Water and nutrients play important roles in the survival and growth of plants in arid and nutrient-poor desert ecosystems. Phreatophytes have a strong competitive advantage in arid desert ecosystems because their roots can reach deep into groundwater.
However, with the intensification of human activities, groundwater depth in many regions of the world has shown a downward trend and the impact of changing groundwater depth on the nutrient utilization strategies of phreatophyte is still poorly understood.
A research team led by Prof. Zeng Fanjiang from the State Key Laboratory of Desert and Oasis Ecology, Xinjiang Institute of Ecology and Geography (XIEG) of the Chinese Academy of Sciences, revealed that groundwater depths affect nutrient resorption but not their utilization of a desert phreatophyte, Alhagi sparsifolia.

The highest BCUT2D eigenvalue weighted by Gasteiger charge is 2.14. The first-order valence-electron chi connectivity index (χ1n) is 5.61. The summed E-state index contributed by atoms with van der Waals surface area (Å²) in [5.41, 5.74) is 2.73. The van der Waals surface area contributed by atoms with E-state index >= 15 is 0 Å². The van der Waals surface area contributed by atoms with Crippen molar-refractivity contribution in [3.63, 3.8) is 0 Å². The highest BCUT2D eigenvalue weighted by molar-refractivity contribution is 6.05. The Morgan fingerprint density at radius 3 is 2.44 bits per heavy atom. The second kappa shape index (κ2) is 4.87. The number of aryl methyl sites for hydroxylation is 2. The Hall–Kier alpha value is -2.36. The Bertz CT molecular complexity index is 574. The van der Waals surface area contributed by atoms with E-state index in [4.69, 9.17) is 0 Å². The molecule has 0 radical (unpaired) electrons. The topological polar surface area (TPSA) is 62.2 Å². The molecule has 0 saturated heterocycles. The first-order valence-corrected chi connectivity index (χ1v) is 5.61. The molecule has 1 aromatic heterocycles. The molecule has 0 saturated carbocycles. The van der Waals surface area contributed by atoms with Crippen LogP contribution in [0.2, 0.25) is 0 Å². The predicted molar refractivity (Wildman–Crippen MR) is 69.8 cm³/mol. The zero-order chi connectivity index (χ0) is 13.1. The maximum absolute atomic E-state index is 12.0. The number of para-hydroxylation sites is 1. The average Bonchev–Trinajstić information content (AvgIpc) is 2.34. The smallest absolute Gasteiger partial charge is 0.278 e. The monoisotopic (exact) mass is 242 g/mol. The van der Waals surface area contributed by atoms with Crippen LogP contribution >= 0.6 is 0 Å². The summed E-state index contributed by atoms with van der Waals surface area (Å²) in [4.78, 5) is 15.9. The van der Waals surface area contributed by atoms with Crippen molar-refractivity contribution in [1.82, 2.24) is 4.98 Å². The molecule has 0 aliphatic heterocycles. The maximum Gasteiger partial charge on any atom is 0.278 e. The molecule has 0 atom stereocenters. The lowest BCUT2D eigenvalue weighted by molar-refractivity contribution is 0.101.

The study was published in Frontiers in Plant Science on June 7. The plant was grown at groundwater depths of 2.5, 4.5, and 11.0 m during 2015 and 2016 in a desert-oasis transition ecotone at the southern rim of the Taklimakan Desert in northwestern China.
The researchers found that groundwater depth significantly affected the phosphorus (P) and potassium (K) concentrations and in leaf, stem, and assimilating branch of A. sparsifolia as well as nutrient resorption efficiency (NUE) of P and K. The nitrogen (N) concentration and NUE of N, P, and K in A. sparsifolia, however, were not influenced by groundwater depth.
The study shows that groundwater depths affect P and K concentrations and resorption but not their utilization in a desert phreatophyte in its hyper-arid environment. It also provides new insight into the phreatophytic plant nutrient cycle strategy under a changing external environment in a hyper-arid ecosystem.